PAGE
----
• I was recently read a report by the American Association of Justice about bad conduct by bad actors. The report was titled “Worst Corporate Conduct of 2017” and it describes morally reprehensible actions by various well-known companies and corporations.  Reading about this stuff is enough to make your hair stand on end.  The most offensive perpetrators of justice were listed in the report, including (and unfortunately not limited to): fossil fuel energy companies in their utter and complete denial of their perpetuating and compounding effects climate change; General Motors and Takata in their sluggish response in taking corrective action to recall and replace potentially lethal airbags in vehicles that were mass distributed; and USA Gymnastics and Michigan State University in their failure to protect female athletes from sexual predators.  Also listed, and most familiar to at us at Adler Giersch in our daily mission to fight insurance companies and make them play fair, was auto insurer State Farm in their attempt to rig the justice system to avoid accountability and pay fair claims for people who are legitimately injured.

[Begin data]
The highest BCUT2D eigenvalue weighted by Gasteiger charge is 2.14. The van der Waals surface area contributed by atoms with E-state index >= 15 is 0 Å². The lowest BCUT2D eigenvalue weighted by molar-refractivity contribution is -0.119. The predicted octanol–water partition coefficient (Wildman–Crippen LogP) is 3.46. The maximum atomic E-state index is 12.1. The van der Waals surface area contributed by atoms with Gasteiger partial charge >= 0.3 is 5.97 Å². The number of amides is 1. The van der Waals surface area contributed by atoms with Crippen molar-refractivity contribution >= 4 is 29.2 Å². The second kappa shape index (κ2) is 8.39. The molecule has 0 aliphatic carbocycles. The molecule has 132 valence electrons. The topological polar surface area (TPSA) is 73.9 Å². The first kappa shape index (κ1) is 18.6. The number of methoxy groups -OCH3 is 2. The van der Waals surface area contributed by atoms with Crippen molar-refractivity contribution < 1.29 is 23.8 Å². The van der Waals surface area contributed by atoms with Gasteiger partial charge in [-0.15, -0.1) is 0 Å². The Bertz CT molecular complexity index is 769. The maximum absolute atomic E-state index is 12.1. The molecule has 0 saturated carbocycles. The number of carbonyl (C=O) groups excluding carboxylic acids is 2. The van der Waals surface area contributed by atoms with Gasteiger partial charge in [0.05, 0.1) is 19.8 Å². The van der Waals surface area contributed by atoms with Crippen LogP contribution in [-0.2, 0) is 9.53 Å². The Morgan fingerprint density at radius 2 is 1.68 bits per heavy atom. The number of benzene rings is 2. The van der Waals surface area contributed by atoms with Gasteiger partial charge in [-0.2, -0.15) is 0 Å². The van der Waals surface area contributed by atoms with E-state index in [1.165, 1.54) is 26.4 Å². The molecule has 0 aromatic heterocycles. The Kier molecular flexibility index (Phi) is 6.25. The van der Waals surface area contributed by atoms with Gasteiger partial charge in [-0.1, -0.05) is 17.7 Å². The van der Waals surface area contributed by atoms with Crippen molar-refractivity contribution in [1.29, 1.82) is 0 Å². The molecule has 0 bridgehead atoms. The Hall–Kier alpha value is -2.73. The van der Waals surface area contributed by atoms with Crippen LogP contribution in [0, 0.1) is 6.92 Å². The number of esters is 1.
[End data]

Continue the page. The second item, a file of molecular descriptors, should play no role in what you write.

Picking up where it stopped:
The report also described what I found to be the bitter icing on a rotten cake: the slick apology that follows most of these disgraceful acts.  It’s known as the art of the “Corporate Apology” and these companies spend millions on millions crafting their public response to pretend that they are sorry, without taking real, on-the-ground action to address what they have done and make it right, or take any real accountability for damage done.  They seem to think they can get away with it.

    If you are interested in learning more about what goes on behind the curtain, here is a link to the report:  Worst Corporate Conduct of 2017


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